And Southerland said they get no shortage of reminders throughout the year. Every player must attend a mandatory drug and alcohol awareness seminar the first week of preseason camp. During the season they meet weekly with volunteer coach Bobby Lankford, who coordinates what is called the "character-education program." Speakers, ranging from former players to police officers and judges, talk to the team periodically about the pitfalls of disobeying the law.

The players get tons of support that run-of-the-mill students don't. Their numbers should be lower.

Oh, and if C&F is going to get in a fight with someone, he'd much rather take on a journalism major than a 300-pound offensive lineman. 

The SEC Network is dead. Long live the SEC Network. Florida has signed its own mega-deal with Fox, leading some to believe that the SEC-CBS-ESPN re-up rumors are true and the SEC Net is, for now, dead.

While the deal itself would not preclude the SEC from creating a channel, its timing, just weeks before the conference picks its new TV partners, suggests that such a channel is unlikely. ...

The new TV agreements are expected to double the SEC's revenue from its previous contracts, another reason why the conference is not expected to pursue its own network.

The deal between Florida and Sun Sports "could be an indicator that an SEC network is no longer in play," said one TV analyst, who asked not to be identified. "The timing certainly is interesting, isn't it?"  ...

If the SEC decided to move forward with a network, it still could claim the Gators' local TV rights, but it's not likely that Florida, Sun Sports and IMG College would finalize such a landmark deal if it might require changes in a month.

The nonexistent betting man in C&F would go with "not this year, and likely not next." But it's hard to believe that the SEC would put off setting up its own network for a decade, given the possibility that the Pac-10, Big XII or ACC could all conceivably support a regional network. (Big East, not so much.) One of those nets could be announced in the next two years, prompting the SEC to move.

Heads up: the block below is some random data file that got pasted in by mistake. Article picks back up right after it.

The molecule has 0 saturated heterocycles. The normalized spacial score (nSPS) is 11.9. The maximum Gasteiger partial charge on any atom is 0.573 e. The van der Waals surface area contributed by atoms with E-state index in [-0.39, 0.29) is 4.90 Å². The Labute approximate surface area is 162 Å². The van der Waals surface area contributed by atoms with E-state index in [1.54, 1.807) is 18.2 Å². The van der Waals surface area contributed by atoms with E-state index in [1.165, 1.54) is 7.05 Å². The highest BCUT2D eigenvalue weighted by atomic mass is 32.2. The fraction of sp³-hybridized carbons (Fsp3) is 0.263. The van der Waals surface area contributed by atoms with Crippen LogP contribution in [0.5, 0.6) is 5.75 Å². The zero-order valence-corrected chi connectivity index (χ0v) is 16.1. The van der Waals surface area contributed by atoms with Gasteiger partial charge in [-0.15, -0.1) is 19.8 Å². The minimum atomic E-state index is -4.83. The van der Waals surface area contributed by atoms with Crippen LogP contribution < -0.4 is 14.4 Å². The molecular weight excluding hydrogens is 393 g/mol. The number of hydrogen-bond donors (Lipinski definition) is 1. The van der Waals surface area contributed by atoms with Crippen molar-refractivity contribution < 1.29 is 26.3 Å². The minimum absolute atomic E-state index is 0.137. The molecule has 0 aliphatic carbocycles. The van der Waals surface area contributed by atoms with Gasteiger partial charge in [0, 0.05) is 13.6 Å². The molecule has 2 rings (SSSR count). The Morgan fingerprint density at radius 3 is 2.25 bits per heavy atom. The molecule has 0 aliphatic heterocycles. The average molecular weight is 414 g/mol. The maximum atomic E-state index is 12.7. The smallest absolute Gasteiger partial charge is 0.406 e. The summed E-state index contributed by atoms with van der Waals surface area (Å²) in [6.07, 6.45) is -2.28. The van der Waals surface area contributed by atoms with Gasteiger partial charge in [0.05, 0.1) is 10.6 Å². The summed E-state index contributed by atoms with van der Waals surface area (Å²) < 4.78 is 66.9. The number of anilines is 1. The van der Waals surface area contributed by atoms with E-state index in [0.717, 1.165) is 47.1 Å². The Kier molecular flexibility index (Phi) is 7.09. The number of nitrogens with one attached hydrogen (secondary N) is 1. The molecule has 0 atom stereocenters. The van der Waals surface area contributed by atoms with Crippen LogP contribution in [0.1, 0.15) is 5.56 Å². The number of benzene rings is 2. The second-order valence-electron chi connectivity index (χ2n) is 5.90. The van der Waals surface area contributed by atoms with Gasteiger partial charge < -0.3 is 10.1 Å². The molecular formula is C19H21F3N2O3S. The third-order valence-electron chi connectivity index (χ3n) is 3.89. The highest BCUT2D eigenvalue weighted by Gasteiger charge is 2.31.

Besides, when have you ever known Mike Slive, or any other SEC commissioner, to say no to MONEY.

Next up: A professorship. EDSBS has C&F's visiting lecturer post on the Gamecocks up. Thanks as always to Orson/Spencer, who has been particularly kind to C&F the last couple of weeks.

Finally, a note. You will not hear much about who won the HR Derby held Monday night, and C&F thinks Justin Morneau will understand. Because, as the first round of the derby came to a close, it was clear that the main event had already been played.

Josh Hamilton, a player who has almost literally been to hell and back, smashed the previous first-round record by clobbering 28 long balls in his 10 outs. To put that in perspective, current MLB season leader Ryan Howard has 28 home runs. In the first 96 games.

Hamilton is one of those "stories" ESPN likes to shove in front of us, but he's the real deal. He almost allowed substance abuse to destroy what has become one of the most promising careers in the majors. And then he decided not to, crawled out of his hole, and created one of the most memorable baseball moments not connected to a meaningful game.

To those who say that sports are not important, this is their answer: Because every once in a while, someone like Josh Hamilton comes along and shows us all what one determined individual can do when he gets a lot of help from his fellow man, and especially from (Hamilton would tell you this quicker than anyone) God.

Every once in a while, a Josh Hamilton shows us what we all can do.

Yes, this matters.

Earlier Monday afternoon, Hamilton shared a dream he had in 2006, when he had no right to ever expect to be in the majors at all, that he was participating in the HR Derby on one of baseball's greatest stages, Yankee Stadium.

In the dream, he never found out how many home runs he hit.

On Monday night, he found out, and he let us all share in the conclusion.

We are better for it.